A blue and white glacier over water
Earth 2.9 billion years ago may have had glaciers like this one, the Perito Moreno Glacier in Los Glaciares National Park, southern Argentina. Credit: Martin St-Amant/Wikipedia, CC BY-SA 3.0

Earth may have hosted glaciers as far back as 3 billion years ago, reports a new study published in Geochemical Perspectives Letters. Drawing on multiple lines of evidence from some of the oldest undisturbed rocks on Earth, the study authors said they see evidence for ice sheets during the planet’s ancient Archaean eon similar to those found today in mountain ranges across the world. It is the oldest evidence of glaciers ever discovered.

Signs of these ancient glaciers come from a region called the Pongola Supergroup, which underlies parts of South Africa. There, mining companies drilled boreholes to retrieve rock samples more than 3 kilometers down. Some of these rocks, in addition to others found at the surface, formed around 3 billion years ago and reveal geological features similar to those found in glacial moraines today: chaotically jumbled rocks, finely ground sediments, and even rare dropstones, which melted through the ice.

The conditions of the planet’s climate during the Archaean have been debated for decades.

As far back as the 1990s, researchers proposed that the features in South Africa suggested the presence of ancient glaciers, though their claims were not widely supported. The conditions of the planet’s climate during the Archaean have been debated for decades. Earth’s interior was hotter than it is today, but the Sun’s light was weaker, making it unclear whether our planet was hotter, colder, or about the same as it is today.

With a new line of evidence made possible by more modern techniques, two researchers argue they’ve found proof of glaciers during the Archaean in the Pongola samples, shedding more light on our planet’s early climate. Applying a technique known as triple oxygen isotope analysis revealed strong evidence of near-freezing-cold water interacting with the rocks at that time, said Ilya Bindeman, a stable isotope geochemist at the University of Oregon and study coauthor. That water would likely have melted out of the glaciers, according to Bindeman.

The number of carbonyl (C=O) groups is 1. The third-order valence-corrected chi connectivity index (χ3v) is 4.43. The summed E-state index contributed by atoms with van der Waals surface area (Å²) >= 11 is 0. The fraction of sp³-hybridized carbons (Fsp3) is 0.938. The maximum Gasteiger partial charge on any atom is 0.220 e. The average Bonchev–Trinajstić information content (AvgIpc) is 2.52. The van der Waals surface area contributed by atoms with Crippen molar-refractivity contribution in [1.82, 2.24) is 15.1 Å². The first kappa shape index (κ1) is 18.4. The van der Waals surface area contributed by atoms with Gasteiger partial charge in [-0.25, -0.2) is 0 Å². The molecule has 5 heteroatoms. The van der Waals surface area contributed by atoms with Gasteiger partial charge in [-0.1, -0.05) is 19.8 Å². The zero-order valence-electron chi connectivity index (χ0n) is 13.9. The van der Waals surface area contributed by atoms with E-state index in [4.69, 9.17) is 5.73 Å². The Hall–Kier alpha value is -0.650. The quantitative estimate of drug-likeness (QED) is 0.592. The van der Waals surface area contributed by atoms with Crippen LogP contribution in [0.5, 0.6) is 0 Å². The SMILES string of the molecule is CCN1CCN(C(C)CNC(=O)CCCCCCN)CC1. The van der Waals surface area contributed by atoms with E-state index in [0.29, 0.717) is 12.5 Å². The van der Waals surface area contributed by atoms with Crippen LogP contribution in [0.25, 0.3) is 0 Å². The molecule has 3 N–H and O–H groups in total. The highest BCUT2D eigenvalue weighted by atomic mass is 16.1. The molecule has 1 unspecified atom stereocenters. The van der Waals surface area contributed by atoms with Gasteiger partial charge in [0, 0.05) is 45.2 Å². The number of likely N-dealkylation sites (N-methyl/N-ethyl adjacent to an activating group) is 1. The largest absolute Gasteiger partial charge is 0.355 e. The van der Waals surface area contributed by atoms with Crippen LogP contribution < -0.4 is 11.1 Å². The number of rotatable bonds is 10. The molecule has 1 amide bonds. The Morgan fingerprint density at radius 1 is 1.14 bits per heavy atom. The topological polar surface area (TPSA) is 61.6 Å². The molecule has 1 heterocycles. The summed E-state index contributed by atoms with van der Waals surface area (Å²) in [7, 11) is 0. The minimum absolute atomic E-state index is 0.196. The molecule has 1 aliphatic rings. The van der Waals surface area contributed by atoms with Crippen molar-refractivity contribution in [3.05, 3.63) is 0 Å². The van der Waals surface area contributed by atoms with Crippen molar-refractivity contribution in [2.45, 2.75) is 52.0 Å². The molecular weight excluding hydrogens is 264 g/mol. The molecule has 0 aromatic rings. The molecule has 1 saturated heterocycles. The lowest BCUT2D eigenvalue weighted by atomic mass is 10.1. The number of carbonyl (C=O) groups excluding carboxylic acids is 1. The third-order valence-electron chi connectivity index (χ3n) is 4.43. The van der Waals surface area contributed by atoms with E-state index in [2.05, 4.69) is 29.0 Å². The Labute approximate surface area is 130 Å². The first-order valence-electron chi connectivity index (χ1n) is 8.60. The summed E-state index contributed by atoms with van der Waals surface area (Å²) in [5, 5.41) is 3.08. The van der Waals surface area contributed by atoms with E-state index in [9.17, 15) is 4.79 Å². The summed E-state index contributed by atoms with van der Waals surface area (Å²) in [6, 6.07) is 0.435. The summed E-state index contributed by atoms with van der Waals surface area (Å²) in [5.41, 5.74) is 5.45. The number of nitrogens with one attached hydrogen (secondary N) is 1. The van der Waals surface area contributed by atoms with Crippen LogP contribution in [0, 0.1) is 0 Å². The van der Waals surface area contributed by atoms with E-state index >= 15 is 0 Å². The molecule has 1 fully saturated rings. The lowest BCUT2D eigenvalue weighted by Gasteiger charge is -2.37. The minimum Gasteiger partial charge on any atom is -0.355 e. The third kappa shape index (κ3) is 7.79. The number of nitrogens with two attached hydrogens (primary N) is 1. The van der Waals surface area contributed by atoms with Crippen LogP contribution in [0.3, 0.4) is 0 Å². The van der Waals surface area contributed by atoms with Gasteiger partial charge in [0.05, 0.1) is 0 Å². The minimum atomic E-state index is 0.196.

Revealing Ancient Ice

Oxygen comes in three stable isotopes: oxygen-16, oxygen-17, and oxygen-18. Oxygen-17 and -18 are heavier than oxygen-16 because they contain more neutrons. Water molecules containing those isotopes tend to get left behind when water evaporates from the oceans. So clouds, and the rain they create, contain relatively more oxygen-16 than the oceans. The heavier oxygen isotopes that do make it into clouds also fall out as rain more quickly than oxygen-16.

Colder temperatures and low humidity cause precipitation to form that’s relatively rich in the heaviest isotope—oxygen-18—leaving the leftover water vapor enriched in the lighter oxygen. As temperatures fall, precipitation becomes increasingly rich in oxygen-16 compared to oxygen-18, making low levels of oxygen-18 a good proxy for cold temperatures.

Using a mass spectrometer, Bindeman and coauthor Axel Hofmann, a geologist at the University of Johannesburg in South Africa, measured the ratios of oxygen isotopes in shales and diamictites from samples taken from the Pongola Supergroup dated to 2.9 billion years old. These minerals formed when water interacted with existing rocks, causing reactions that chemically bound oxygen into the rocks.

Analyzing those oxygen atoms 3 billion years later, the researchers found levels of oxygen-18 that are as much as 2.8% lower than those found in standard ocean water, indicating the rocks interacted with water that formed in cold conditions, like that found melting from ice. Together with the existing signs of glacial moraines found in the rock strata, the oxygen data are evidence of glaciers during the Archaean.

An Earth Like Our Own

The researchers’ work is persuasive, said Daniel Ibarra, a biogeochemist and paleoclimatologist at Brown University in Providence, R.I., who wasn’t involved with the paper.

Excluding those found in Antarctica, the Pongola oxygen-18 values “would be some of the highest elevations [found on Earth today] like Tibet or the peaks of the Rocky Mountains,” he said. Their data suggest “that it was relatively cold and, likely, if that was the case, there probably would have been ice sheets of some sort.”

Bindeman said their findings point to an Archaean period that may have looked familiar to us.

“I think it opens the idea of finding more climate shifts throughout Earth’s history.”

“The conditions of early Earth were likely similar to today,” he said. Running water and similar ocean temperatures existed, he explained. “The conditions were not extreme 2.9 billion [years ago].”

That doesn’t necessarily mean the Earth of 3 billion years ago was host to the same massive ice sheets that cover the poles today—a legacy of a colder era of our planet’s history.

The finding is also a reminder that Earth’s climate has likely undergone significant swings between warmer and colder conditions throughout the planet’s history, said Jordan Wostbrock, a geochemist at Yale University not associated with the paper.

“That’s an interesting thought, that we’ve been having these climate cycles for a long time,” she said. “I think it opens the idea of finding more climate shifts throughout Earth’s history.”

—Nathaniel Scharping (@nathanielscharp), Science Writer

Citation: Scharping, N. (2023) Evidence of Earth’s oldest glaciers found in South Africa, Eos, 104, https://doi.org/10.1029/2023EO230315. Published on 17 August 2023.
Text © 2023. The authors. CC BY-NC-ND 3.0
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